Advent 3, 2021, 12 Dec 21
Well, it won’t have escaped your attention today that the chasuble and stole the priest is wearing today has a definite hint of pink about it. The altar frontal and the pulpit fall similarly. Why? Well, it’s basically meant to be a white-infusion in the purple of the season of Advent. Purple is about awaiting the coming of the King while sorrowful for our sin and repentance of theme. The Church’s celebration colour of white or gold is coming, Christmas is not far away and we’re reminded that this is our goal in these holy days of Advent.
The Liturgical Year is a great gift, which has at its root has the life of Jesus, his birth, life, death, Resurrection, Ascension and empowering of the Church through His Holy Spirit at Pentecost. (It’s a shame that Christians outside the Church have dropped large parts of this annual cycle). It ensures a comprehensive approach to our worship and stops gatherings of Christians being all the same or determined too much by the priorities of the person putting it together. The Liturgical Year also unites us together with the majority of Christians, which is part of the great blessing of prayer. We know that were to enter most churches throughout Europe, North and South America, and even South Asia we would be celebrating Advent with them. We don’t climb the ladder up to Heaven by ourselves or off our own back. We do so with others.
So, what should I preach about today, with all this pink around? Well, I concluded there had to be at least amention of the best known thing in pink in our society, Peppa Pig, of course. Let’s see how we get on.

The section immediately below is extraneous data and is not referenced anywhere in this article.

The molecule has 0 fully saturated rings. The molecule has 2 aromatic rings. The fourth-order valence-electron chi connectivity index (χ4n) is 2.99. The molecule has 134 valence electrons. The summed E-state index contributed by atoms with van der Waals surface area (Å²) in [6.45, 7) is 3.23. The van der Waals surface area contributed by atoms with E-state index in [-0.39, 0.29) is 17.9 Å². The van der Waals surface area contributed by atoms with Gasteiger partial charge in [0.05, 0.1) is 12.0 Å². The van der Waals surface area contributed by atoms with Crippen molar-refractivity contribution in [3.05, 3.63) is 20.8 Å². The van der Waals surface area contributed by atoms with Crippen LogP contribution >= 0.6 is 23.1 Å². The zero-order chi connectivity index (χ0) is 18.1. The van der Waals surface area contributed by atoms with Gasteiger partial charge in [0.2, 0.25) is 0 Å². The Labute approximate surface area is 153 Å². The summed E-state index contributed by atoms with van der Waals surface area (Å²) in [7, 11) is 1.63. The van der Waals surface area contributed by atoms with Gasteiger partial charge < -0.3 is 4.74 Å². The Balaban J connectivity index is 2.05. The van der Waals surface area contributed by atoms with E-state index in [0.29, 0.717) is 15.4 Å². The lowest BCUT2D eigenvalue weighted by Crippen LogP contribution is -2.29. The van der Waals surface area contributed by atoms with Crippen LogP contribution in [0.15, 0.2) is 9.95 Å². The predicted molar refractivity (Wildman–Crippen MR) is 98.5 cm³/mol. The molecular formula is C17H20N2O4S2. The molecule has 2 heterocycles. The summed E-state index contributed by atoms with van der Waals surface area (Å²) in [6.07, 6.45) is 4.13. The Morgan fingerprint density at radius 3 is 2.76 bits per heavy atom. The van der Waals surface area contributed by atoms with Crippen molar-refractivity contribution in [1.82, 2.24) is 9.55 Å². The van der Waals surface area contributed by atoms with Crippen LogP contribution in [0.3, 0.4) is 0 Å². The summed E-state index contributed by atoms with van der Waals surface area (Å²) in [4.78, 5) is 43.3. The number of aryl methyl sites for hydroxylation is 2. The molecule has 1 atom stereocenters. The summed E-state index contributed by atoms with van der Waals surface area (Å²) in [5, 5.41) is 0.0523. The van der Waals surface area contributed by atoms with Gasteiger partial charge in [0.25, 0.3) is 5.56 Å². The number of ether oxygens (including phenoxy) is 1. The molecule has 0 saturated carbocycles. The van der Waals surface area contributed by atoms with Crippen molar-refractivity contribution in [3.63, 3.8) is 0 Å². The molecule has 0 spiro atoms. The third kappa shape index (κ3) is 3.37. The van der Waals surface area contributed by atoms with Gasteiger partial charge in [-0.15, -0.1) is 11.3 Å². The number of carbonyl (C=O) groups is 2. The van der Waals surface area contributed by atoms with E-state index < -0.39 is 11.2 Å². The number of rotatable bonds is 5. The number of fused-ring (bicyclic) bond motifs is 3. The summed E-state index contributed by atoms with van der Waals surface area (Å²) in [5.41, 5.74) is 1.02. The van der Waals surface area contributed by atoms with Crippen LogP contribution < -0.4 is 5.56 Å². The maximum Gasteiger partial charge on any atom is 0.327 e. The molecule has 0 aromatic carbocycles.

Peppa Pig has books with her going to the Museum, to the Dentist and even rescuing Tiddles the Tortoise who gets stuck up a tree. I’m not aware however that there is ever a “Peppa Pig goes to Church” or “Peppa Pig gets baptised.” I was thinking of this the other day when baptising a toddler that if only there was a “Peppa gets baptised” book the child would have known exactly what baptism looks like.
We have to be very careful with the grace of Baptism. It’s a precious gift God gives to His Church, baptising us when we are still sinners but thereby giving us a fresh start and forgiving us our sins; baptising us while we are still ignorant of His wonders, yet infusing us with the Spirit of Wisdom and of the Fear of the Lord. One thing we need as an appreciation of this gift is better godparents. In reality I fear what happens in so many instances of the godparent system is that one person’s set of lacklustre Christian principles gets handed on to his or her godchild, who becomes equally lacklustre.